Indeed, it is very possible that the two Romanian social democrats might not be so happy about their invitations if they find out that Heinz-Christian Strache, chairman of the Austrian Freedom party, also received an invitation. Trump’s national security adviser, the same Mike Flynn that Grindeanu and Dragnea encountered in Washington, had met Strache in December in New York. Considering Strache’s reputation as a neo-Nazi, the Trump team wanted to keep the meeting quiet, but Strache bragged about it on Facebook. According to Occupy Democracy, Strache also attended the inauguration. His invitation came from Representative Steve King of Iowa, who according to this anti-Tea Party site “is one of the worst congressmen to ever sit in the House of Representatives.” Strache’s invitation “speaks mountains to [Trump’s] willingness to welcome such hateful individuals [as Strache] with open arms.”

Another strange guest at the inauguration was Pauline Hanson of One Nation, a nationalist, right-wing populist party in Australia often accused of racism. The story is confused, but the ticket came from Republican congressman Adam Kinzinger, who claims he didn’t know the ticket would end up in the hands of One Nation because apparently it had been requested by the Australian Embassy. Whatever the case, Pauline Hanson tweeted a few days ago: “Would you believe it? I have been gifted tickets to the Presidential Inauguration Ceremony.”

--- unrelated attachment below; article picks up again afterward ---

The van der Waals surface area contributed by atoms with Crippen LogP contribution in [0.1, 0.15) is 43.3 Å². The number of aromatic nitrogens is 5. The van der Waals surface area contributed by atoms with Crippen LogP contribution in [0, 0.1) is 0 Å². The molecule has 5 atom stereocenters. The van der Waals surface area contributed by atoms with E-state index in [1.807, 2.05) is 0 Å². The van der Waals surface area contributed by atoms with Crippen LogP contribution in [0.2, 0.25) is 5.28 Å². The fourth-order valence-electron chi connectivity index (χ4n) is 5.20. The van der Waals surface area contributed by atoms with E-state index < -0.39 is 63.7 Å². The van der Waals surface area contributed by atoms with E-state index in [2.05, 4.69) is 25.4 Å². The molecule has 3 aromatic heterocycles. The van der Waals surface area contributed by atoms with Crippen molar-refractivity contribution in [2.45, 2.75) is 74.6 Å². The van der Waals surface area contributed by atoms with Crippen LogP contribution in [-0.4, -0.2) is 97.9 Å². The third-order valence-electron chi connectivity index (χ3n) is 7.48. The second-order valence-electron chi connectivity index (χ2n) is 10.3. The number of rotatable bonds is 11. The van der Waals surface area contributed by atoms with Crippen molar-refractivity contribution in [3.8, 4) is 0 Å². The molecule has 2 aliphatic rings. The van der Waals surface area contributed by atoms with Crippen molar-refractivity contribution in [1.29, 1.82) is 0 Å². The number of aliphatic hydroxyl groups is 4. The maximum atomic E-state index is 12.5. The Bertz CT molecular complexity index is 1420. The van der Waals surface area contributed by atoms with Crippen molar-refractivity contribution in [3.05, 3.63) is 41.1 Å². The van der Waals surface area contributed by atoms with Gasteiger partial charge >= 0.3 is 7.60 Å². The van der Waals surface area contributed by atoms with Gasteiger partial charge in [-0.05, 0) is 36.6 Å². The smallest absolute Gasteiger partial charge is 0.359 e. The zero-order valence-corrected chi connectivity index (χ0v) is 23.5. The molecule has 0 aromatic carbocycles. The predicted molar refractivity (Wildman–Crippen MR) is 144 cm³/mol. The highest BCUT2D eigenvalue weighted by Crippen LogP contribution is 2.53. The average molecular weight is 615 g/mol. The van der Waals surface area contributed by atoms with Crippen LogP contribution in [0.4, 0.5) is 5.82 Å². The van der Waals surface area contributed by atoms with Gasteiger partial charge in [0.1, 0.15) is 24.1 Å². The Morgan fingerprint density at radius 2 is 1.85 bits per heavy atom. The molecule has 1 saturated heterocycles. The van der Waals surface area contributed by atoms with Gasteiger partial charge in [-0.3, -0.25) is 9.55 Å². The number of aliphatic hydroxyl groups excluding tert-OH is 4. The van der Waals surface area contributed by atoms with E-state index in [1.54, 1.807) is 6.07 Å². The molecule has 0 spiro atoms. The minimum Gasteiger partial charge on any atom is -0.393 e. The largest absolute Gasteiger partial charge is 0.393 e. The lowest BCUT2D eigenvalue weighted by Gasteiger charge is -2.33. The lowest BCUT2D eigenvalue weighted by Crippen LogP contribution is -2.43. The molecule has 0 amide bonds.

Viktor Orbán, I’m afraid, will have to wait for a while to shake hands with President Trump, whom he so admires.

January 21, 2017

Hungarians on foreign affairs and the U.S. election

I’m very pleased with Vasárnapi Hírek’s decision to commission Publicus Research Institute to conduct public opinion polls. Its latest, which was published today, deals with Hungarians’ views on foreign policy in general and the European Union, the United States, and Russia in particular. In addition, Publicus asked people their perceptions of specific world leaders. And, since the poll was conducted just after the U.S. presidential election, they were asked about their reactions to the outcome.